1. I hope Ethical Fashion Forum catches-up, but don’t know a way that ordinary members can force them. They have some quite decided views, too, as a body that mushroomed-up mysteriously with backing from some public-sector bodies the same year that the Multi Fibre Agreement ended. Ethical Fashion Forum’s Issues pages caution people against buying UK goods on ethical grounds, reasoning that we have to buy so many pairs of jeans that eventually Bangladeshi wages will go up, even without any kind of welfare state on Bangladesh or tariff pressure to get one. At least, I think that’s their argument. They provide a link to another pop-up lobby group about the Multi Fibre Agreement called the “MFA Forum”.

    Ethical Fashion Forum did run a consultation recently called something like “call to action”. This is pretty much what I wrote…

    ♦In Europe: European Commission to add to conditions on its 0% tariff trading partners, requireing a national insurance system in each country.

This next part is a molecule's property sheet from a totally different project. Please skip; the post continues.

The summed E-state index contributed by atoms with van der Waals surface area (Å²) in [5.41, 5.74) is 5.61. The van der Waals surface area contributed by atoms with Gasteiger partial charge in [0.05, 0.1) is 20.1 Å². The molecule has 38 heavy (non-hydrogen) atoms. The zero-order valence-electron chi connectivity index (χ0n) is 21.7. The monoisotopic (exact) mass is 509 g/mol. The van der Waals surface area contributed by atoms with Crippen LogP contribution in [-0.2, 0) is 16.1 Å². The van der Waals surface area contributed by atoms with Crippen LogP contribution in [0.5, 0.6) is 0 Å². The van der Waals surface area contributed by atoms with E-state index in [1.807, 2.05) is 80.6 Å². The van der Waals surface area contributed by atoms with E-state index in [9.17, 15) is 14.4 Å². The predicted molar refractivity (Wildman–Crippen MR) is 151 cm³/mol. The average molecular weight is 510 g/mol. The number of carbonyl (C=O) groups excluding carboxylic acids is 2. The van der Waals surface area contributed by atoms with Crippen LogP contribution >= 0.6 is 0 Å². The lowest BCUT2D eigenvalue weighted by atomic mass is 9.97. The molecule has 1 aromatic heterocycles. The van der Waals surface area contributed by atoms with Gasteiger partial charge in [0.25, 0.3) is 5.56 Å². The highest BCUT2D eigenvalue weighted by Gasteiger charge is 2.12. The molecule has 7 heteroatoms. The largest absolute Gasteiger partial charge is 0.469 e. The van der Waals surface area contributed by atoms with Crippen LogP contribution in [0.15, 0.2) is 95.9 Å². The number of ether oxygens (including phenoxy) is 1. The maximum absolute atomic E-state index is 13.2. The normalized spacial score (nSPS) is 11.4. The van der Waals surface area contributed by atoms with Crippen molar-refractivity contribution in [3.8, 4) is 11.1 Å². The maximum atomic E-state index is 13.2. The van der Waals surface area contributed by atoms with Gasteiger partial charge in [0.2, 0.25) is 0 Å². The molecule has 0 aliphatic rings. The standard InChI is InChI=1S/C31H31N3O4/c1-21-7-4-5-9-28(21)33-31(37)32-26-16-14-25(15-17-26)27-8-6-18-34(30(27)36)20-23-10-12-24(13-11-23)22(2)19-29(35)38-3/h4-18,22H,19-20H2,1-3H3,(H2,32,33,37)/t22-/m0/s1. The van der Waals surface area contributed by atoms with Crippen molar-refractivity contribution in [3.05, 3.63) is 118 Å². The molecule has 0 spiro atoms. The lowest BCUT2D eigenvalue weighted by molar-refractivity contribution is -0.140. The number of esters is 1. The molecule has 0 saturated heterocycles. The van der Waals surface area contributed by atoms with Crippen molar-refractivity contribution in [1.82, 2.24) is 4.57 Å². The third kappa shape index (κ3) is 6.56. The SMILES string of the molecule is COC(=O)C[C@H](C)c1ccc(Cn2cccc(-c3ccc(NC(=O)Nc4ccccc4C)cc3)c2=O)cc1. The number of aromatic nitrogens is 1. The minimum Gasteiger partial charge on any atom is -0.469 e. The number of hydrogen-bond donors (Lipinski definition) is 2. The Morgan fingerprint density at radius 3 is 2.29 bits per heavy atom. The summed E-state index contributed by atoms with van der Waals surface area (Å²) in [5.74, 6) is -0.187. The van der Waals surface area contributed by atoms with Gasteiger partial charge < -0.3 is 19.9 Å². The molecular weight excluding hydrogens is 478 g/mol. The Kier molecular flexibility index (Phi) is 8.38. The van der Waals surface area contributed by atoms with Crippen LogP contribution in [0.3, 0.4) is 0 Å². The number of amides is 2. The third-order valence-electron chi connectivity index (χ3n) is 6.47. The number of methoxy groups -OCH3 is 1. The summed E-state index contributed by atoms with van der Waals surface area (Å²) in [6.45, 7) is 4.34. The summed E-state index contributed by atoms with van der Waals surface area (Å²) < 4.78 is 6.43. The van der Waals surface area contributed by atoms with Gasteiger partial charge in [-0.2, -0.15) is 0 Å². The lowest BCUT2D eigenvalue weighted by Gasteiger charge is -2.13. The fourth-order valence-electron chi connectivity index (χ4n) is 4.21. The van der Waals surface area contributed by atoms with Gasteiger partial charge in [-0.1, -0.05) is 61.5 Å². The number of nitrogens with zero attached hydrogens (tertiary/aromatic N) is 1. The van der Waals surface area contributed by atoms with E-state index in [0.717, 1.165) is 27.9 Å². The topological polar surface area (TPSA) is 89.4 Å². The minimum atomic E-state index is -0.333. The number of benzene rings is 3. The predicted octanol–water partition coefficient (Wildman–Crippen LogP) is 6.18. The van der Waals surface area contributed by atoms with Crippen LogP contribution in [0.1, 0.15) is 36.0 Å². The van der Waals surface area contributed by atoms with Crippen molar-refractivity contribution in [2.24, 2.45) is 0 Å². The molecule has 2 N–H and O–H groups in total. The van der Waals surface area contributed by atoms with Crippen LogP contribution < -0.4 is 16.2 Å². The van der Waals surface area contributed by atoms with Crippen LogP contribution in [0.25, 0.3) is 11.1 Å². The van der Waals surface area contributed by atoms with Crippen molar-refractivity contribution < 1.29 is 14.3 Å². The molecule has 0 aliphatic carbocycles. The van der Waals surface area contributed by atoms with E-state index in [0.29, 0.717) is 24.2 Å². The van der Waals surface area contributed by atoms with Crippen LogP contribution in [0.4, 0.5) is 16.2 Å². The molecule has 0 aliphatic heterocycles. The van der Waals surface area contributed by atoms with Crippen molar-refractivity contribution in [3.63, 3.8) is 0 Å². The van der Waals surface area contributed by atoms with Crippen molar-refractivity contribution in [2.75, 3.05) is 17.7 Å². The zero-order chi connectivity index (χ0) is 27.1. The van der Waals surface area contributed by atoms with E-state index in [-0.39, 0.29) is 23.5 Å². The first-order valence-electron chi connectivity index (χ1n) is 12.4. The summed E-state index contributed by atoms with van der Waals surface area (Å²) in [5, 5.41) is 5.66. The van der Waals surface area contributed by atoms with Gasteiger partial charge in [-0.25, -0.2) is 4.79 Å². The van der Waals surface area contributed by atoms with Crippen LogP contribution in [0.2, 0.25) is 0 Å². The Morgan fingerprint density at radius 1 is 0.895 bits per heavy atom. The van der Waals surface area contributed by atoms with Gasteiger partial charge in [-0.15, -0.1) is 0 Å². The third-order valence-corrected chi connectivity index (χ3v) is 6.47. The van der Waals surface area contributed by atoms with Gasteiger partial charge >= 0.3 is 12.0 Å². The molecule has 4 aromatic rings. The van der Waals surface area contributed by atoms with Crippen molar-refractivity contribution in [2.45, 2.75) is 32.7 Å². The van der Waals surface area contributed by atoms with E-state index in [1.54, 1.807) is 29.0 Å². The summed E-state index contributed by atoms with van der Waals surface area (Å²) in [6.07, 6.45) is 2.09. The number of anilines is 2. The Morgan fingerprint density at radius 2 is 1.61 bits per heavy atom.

♦In Bangladesh: Bangladeshi government to catch-up on its human rights commitments, made to get a 0% tariff, and introduce more girls’ schools and a national insurance system.
    ♦In the UK: Department for Business and GLA to alter London Fashion Week, so that UK factories nominate stallholders, and stallholders name their supply chains. Ethical selection of stallholders to be judged by experts, not fashionistas.
    ♦In the UK: Department for Business to release more tax data about the UK companies that exist and help anyone who wants to build any directory of UK-based manufacturers, including clothing manufacturers.
    ♦In the UK: Government to find ways of bringing unemployed landlords and their workshop space back into work at market rents, however low.